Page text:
In a press release made today, Qualcomm introduced the Snapdragon 8 Gen 2 SoC, the company’s flagship chip that will be included in many next Android smartphones. The addition of compatibility for Wi-Fi 7 is a significant development since it means that, with a new router, you may have greater home wireless connectivity in addition to the typical newer, better, and hopefully faster components.
The new technology from Qualcomm is backed by some bold claims. The CPU, according to the manufacturer, “improves performance by up to 35 percent” and “has up to 40 percent more power efficiency.” So far as performance goes, the GPU “delivers up to 25 percent quicker performance, with up to 45 percent better power efficiency.”
Both of these assertions should be taken with a healthy dose of salt, as Qualcomm’s boasts of a 20% CPU boost from last year never made it into actual shipping smartphones. Even if Qualcomm achieves these performance goals, it will lag behind Apple‘s iPhone by nearly a year. The company hopes that the (now legally encumbered) acquisition of Nuvia will improve its lackluster performance, but the necessary chips are still in development. For now, let’s get back to fundamentals.
Unique in its design, this Arm-made 4 nm chip packs four separate central processing unit (CPU) cores. Arm’s recommended configuration is three Cortex A710 CPUs for “medium” duty and four A510 CPUs for low-power background processing; the primary core is a 3.2 GHz Arm Cortex X3, which is good and expected.
However, Qualcomm’s implementation deviates from the specified architecture in that it uses two separate cores for “medium” workloads (after the Cortex X3): a pair of Cortex-A715 CPUs and a pair of Cortex-A710 CPUs. After then, only three of the predicted four Cortex A510 CPUs are actually doing any work in the background.
Qualcomm likely included two A710s for the sake of 32-bit compatibility. Since Arm’s proposed core configuration for this generation consists of a slew of 64-bit-only processors, 32-bit software will be incompatible. For the vast majority of people, this isn’t an issue because the Pixel 7 has already been released as the first Android phone that is unable to run 32-bit apps (the full OS isn’t entirely 64-bit-only yet).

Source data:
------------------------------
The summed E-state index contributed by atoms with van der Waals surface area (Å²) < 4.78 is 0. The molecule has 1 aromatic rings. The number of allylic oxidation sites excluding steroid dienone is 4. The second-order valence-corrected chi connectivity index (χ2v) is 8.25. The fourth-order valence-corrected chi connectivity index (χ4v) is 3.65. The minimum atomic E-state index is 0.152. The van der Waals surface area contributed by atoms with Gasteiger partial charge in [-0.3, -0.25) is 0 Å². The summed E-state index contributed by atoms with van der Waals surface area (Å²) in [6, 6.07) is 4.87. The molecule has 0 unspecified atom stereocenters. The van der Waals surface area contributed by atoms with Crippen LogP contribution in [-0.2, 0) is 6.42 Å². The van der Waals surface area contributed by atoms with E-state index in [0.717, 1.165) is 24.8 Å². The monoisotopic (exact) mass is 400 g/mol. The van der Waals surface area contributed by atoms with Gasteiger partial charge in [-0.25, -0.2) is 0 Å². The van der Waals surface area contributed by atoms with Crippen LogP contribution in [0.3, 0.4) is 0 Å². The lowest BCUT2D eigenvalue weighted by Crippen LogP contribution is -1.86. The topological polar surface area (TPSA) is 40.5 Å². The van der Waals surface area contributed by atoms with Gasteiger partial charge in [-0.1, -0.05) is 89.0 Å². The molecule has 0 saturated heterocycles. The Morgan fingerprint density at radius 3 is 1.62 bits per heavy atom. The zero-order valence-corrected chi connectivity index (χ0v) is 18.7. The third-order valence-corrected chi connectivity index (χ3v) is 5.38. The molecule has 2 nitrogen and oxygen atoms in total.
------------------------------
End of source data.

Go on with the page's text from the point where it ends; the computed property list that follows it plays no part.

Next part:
Since 2019, 64-bit binaries are required for submission to the Google Play Store, and you likely wouldn’t even notice the absence of 32-bit support. China, however, lacks a Google Play Store, and the country’s anarchic environment has delayed the elimination of 32-bit compatibility.
Although the Pixel 7 is expected to ship with 64-bit libraries, it is unclear if Google is prepared to fully support them. Qualcomm is able to keep 32-bit support going for another year thanks to a strategy of mixing and matching with older cores.
Qualcomm claims that the new Wi-Fi 7 support will allow for speeds up to 5.8Gbps, but the real benefit will be increased spectrum sharing with your neighbors. It’s easy to clog the airwaves and slow down everyone’s Wi-Fi connection in a densely populated apartment building with multiple access points. Wi-Fi 7 is similar to Wi-Fi 6e in that it expands the available spectrum by including an extra spectrum block for your devices to use.
However, there is a catch: you need a Wi-Fi 7 access point in order to enjoy these advantages, and at the moment, those are in short supply. A new TP-Link device is expected in the first quarter of 2023. Even though Samsung (with AMD’s help) and Arm’s Immortalis GPU had hardware ray-tracing support before Qualcomm, the Snapdragon 8 Gen 2 now has this capability as well.
My guess is that ray tracing is still a ways off from being implemented in any serious mobile software. The first Snapdragon chip to support the royalty-free AV1 video codec, which is backed by a bevy of tech giants including Amazon, Apple, Arm, Facebook, Google, Intel, Microsoft, Mozilla, Netflix, Nvidia, and Samsung.
Netflix and YouTube are putting all of their eggs in the AV1 basket by requiring manufacturers to license their services to implement support for the AV1 codec. We expect this to be the SoC for most flagship smartphones in 2023, but Qualcomm claims that some partners will have devices available by the end of this year.